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April 19, 2007

Feingold questions Gonzales

Senator Russ Feingold, originally uploaded by Lindsay Beyerstein.

This picture was taken last year at Cardozo Law School in New York City where Russ Feingold swore he would investigate Alberto Gonzales when the Democrats won a majority in Congress.

The big day has finally arrived. Here is the transcript of Feingold cross-examining Gonzales.


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Likewise, there's the itty bitter matter of the Democrats supporting abortion on demand, gays in the military, gay adoption, evolution, and pluralism; having a sizable secular faction that wants to completely separate church and state; and trying to crack down on fringe religious sects

I'm going to go out on a limb and guess that for many black people those policy concerns are of lesser importance than the fact that Republicans are historically anti-civil rights. That tends to hit a bit closer to home.

You *really* have to be against gay marriage to decide that being in the anti-gay marriage camp is worth being in the camp that makes charicatures of your people and wants to gut your rights.

You can't blame people for taking things that directly affect them personally.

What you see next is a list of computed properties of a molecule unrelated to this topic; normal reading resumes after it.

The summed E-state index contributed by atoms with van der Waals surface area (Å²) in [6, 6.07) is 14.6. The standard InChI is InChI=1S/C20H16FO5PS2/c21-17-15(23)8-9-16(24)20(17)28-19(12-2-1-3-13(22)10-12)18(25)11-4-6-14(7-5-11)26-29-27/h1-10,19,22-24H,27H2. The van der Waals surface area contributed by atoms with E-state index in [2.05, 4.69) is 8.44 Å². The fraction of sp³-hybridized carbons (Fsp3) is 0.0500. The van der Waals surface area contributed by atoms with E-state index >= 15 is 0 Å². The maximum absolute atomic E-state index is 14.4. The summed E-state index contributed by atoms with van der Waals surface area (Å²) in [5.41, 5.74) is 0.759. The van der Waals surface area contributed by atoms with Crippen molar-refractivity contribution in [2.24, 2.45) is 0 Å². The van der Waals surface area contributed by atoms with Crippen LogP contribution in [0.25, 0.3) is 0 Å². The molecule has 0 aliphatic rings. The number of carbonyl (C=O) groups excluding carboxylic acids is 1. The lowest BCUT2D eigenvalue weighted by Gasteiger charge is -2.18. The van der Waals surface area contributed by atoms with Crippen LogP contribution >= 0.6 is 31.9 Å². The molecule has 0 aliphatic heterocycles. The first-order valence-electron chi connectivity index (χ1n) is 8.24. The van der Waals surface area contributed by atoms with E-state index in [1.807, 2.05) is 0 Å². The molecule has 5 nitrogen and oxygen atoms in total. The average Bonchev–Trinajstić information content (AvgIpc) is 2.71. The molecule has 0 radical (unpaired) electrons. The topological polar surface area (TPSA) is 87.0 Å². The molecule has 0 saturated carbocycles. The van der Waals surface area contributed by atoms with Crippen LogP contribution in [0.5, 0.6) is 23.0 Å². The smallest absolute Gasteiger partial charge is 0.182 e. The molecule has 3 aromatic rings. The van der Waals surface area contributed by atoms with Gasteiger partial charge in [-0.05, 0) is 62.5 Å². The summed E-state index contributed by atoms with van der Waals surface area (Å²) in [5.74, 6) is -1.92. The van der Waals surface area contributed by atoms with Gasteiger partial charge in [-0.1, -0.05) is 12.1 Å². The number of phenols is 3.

Yes, it's kinda hard to leverage one's interest in a party that at best thinks you're stupid and shiftless and at worst hates your fucking guts.

And speaking of voting one's interest, which voter block bought in to all of the following hook, line and sinker?

- Peace before honor
- Morning in America/Bear in the woods
- Thousand points of light
- Compassionate conservatism/Stay the Course

Hmmm. I say it's Whitey's track record that doesn't look so hot.

You forgot to include that vicious atheist Jimmy Carter, who kicked off his '76 campaign in Lyons with veiled references to the Edict of Septimius Severus.

Well, Carter was an Evangelist, just like Bush appointed more minorities to high government positions than any previous President. That doesn't make Bush strong on race, although, to be fair, he courted Hispanics pretty well until he decided to fellate the base by requiring illegal immigrants to pay $3,500 to be legalized. Evaluating Carter by the religious right's criteria is pretty hard considering that the religious right only became a major force in the Republican Party in the 1980s, but I'm fairly certain he wasn't as pro-life or anti-gay or anti-atheist as Dobson and Falwell and Graham would like.

I'm going to go out on a limb and guess that for many black people those policy concerns are of lesser importance than the fact that Republicans are historically anti-civil rights. That tends to hit a bit closer to home.

I suppose so... although the black leadership acts very similarly to the fundamentalist leadership, there are far more fundamentalists who vote Democratic than blacks who vote Republican. But many of the same mechanisms apply here, too: many Evangelists still perceive Democrats as the party of the 1960s, the counterculture, and future shock, so they vote Republican. Abortion and gay rights alone aren't enough to motivate the number of people who vote Republican and answer "Moral values" when asked about their most important issue - they're just the forms of a broader culture war that can be easily turned into policy positions.

No one drove me away Swampy, I have a life and had beer to drink. Thirsty Thursday rules over a blog site! Good comments all around though.